During my time in Iraq and Syria, first as a soldier and then as a refugee advocate, I have had the pleasure of knowing many Sunni-Shia couples — some of whom charmingly dub their children “sushi.” During the initial reconstruction of Baghdad, I knew them as friends and colleagues. Later, as opportunistic fanatics of all stripes began turning Iraqis against one another through acts of ever-escalating violence, I knew them as courageous but increasingly threatened moderates. In the final years of the Iraq War, and through the civil war in Syria, I have mostly known them as refugees, survivors of violence and torture, widows, and orphans.
The horror of the current Sunni-Shia split is neither the essential nature of the Middle East nor its inevitable destiny. Conflict between Sunni and Shia, we are too often told, is an ancient and intractable reality. Yet, it has been over 1300 years since Hussein and Ali died at the hands of the Umayyid caliph in Karbala — and for the vast majority of that time, Sunni and Shia lived together peacefully in the great cities of the cosmopolitan Levant. Together, they built businesses, raised families, and crafted scientific and cultural achievements that stand as enduring gifts to mankind. Far from the normal state of affairs, today’s ongoing sectarian bloodletting is instead the awful fruit of deliberate and brutal opportunism by extremists of all stripes.
ISIL, the extremist band-cum-army that has seized control of much of Iraq and Syria, has taken a number of forms since its inception, most often distributed within populations and difficult to target. For a fleeting moment after the fall of Mosul, however, ISIL was a conventional motorized infantry force on an open field run, convoying on highways and flying flags. If American air power had been within reach, and if a political decision to use it quickly had been made, it might have been a game-changer. The most straightforward way to separate an extremist group from a civilian population, after all, is to stop them from reaching population centers in the first place.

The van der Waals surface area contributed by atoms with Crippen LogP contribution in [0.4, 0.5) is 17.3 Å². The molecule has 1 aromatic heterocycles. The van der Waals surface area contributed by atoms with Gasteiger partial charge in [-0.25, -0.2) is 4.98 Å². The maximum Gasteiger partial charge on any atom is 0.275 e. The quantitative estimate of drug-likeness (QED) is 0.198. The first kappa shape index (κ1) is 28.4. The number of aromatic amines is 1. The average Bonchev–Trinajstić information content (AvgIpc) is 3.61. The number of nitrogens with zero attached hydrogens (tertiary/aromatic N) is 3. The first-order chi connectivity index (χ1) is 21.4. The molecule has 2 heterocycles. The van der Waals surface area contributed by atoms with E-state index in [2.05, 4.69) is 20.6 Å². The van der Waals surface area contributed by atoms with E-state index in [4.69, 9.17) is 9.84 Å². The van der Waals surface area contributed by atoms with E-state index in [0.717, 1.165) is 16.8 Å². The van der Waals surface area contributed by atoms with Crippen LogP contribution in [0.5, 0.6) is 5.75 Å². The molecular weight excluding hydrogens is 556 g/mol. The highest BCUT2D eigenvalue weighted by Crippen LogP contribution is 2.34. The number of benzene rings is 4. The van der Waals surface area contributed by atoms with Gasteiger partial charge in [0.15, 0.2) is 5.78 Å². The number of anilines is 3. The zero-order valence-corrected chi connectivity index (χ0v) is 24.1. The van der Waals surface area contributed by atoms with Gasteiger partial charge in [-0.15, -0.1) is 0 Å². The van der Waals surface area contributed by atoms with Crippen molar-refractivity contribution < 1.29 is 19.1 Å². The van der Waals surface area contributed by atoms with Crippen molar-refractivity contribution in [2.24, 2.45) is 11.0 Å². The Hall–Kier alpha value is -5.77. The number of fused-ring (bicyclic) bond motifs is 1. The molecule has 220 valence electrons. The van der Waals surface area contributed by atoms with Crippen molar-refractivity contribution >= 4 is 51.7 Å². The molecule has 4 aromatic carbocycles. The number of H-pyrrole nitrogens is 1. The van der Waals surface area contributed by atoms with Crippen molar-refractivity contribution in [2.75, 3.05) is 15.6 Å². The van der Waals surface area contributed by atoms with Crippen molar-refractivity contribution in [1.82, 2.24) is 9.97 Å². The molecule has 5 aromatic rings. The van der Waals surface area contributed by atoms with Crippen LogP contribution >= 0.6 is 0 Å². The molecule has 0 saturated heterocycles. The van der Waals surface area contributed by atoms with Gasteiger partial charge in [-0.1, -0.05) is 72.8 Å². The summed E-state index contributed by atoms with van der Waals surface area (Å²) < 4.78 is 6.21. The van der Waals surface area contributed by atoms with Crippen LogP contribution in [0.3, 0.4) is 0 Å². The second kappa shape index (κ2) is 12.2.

Now, however, that open field run is over. ISIL is once again distributed within an urban population, albeit much further south than before and partially encircling Baghdad. Due in large part to Iraq’s political and sectarian landscape, ISIL cannot easily take more ground than it has already. At the same time, what remains of the Iraqi Army is likely incapable of rolling ISIL back without very significant outside intervention.
The most likely near-term reality in Iraq is a bloody stalemate, with front lines loosely tracing the overlap between majority Sunni and Shia areas. On one side of the lines, the Iraqi government and army hold sway — with power openly resting in Shia hands alone and backed by ever-increasing Iranian support. On the other, ISIL’s Takfiri extremists work to cement control while maintaining alliances with Iraq’s Sunni tribal leaders, through a mixture of co-optation and coercion. This emerging reality is a nightmare for a Levant already struggling to reclaim its multi-sectarian, cosmopolitan self in the face of extremist sectarian division.
Improving the situation requires two major shifts to occur, and U.S. policy must be focused on improving the odds of both. The first shift, a break between Sunni tribal leaders and ISIL, is probably inevitable. Many Sunni tribal leaders who are now at least tacitly supporting ISIL were instrumental in defeating al Qaeda in Iraq — the now-defunct organization that spawned parts of ISIL in the first place. Simply put, the vast majority of Iraqis are not interested in living every aspect of their daily lives according to a medieval perversion of Islam. However, a parting of ways will result in little more than further violence unless tribal leaders have somewhere else to turn.